Attendees – a list of everyone who attended the meeting or discussion, whether physically or electronically. This includes not only the name but also the designation of the attendees. It is useful for distinguishing between who was able to participate and who was not able to.
Absentees – a list of all participants who were not able to attend the meeting or discussion. The name, role, and reason for absenteeism is often noted down in this section of the meeting minute, so as to provide a clear-at-first-glance reason for why prospective attendees were not able to attend.
Agenda at hand – this is the main agenda that was forwarded at the beginning of the meeting which then formed the main focus of the discussions.
Issues raised – the main issues raised and presented by attendees. This includes not only the issue itself, but also the “Why?” and the “How?” part of it. The name of whoever raised an issue is also written down for posterity and faster understanding of data.
Suggestions – suggestions made by attendees to resolve whatever issues and concerns were discussed. The name of people who made suggestions is often written down and included.
Decisions – this section notes down any and all decisions made during the meeting.
Task List – this section notes down the tasks given to specific attendees of the meeting and/or members of the organization.
Future Meetings – this last section notes the date and topic of the next meeting to be made by the organization and may also include prospective attendees of these next meetings and other pertinent information.
Similarly, different classifications of meeting minutes exist, thanks to the different stylebooks used by different organizations. Nevertheless, there are indeed common classifications, and these are:
A. Standard summary
Standard summaries, also called discussion minutes, are meeting minutes which are often lengthy due to one reason: they record literally all of the discussion that happened in the meeting, even those which may not be important to the agenda being discussed, hence the term “discussion minutes.” They contain not only the decisions reached but also the actions needed to conform to those decisions. They are used by many companies due to the fact that they take an accurate record of all that was done in the meeting while still being short and concise, although admittedly not as concise as executive/action minutes, the other type of meeting minutes.
Standard summaries, however, do not include personal comments made by attendees, as these admittedly make no difference to the agenda/s being discussed and as such are mere filler. Standard summaries are often used for committee meetings, management meetings, staff meetings, and other similar meetings.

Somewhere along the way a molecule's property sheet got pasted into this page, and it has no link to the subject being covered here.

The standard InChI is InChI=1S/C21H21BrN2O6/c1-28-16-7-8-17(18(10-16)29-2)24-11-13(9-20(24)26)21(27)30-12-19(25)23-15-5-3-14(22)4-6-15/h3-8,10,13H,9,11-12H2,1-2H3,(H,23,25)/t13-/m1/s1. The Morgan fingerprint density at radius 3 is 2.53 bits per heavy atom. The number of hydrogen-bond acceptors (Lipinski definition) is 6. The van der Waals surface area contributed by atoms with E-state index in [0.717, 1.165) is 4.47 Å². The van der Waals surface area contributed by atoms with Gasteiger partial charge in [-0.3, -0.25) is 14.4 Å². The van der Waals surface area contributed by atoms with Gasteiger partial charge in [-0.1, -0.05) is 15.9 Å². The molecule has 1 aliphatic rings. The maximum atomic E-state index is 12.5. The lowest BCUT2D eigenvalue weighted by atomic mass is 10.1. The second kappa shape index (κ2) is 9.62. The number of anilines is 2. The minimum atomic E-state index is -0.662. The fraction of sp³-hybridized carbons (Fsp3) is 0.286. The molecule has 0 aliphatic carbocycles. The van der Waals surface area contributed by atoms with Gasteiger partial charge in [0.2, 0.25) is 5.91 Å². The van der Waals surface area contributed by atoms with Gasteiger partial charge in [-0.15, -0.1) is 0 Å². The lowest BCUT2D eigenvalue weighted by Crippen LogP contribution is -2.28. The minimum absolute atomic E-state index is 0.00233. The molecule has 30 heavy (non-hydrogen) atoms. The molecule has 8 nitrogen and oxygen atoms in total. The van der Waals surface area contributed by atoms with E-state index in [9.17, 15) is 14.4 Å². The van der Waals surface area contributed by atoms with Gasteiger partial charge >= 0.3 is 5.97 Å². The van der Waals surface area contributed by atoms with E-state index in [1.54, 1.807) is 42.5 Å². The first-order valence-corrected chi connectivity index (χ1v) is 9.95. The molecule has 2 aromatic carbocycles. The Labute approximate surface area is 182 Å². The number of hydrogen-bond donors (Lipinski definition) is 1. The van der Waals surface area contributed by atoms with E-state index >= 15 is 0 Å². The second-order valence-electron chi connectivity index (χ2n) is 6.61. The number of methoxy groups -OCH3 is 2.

B. Executive summary
Executive summaries are also called action minutes for one simple reason: they get to the action quickly. What that means is that executive summaries exclude any and all discussions that led to decision-making, opting to finalize the tasks to be done and only record the decisions reached and the actions to be taken. Thus, they provide an overview of the decisions made within a meeting that is indispensable for decision-makers who would appreciate shorter summaries because of having many other tasks to look after. Executive summaries are shorter and more concise than a standard summary. Executive summaries are uniquely suited for meetings like board, council, or hearing meetings, as the shorter length allows for a more concise summary while still keeping relevant information in.
As noted, both classifications of summaries have different uses and are uniquely suited to different types of meetings and discussions, although this is not a set rule that must be followed, as some organizations prefer having only executive summaries due to its conciseness and easy-to-break-down-and-understand nature. On the other hand, others prefer using standard summaries because they are short and simple – in comparison to transcripts, that is – while still having important data. Again, as with the format, it all too often depend on the needs and preferences of a given organization.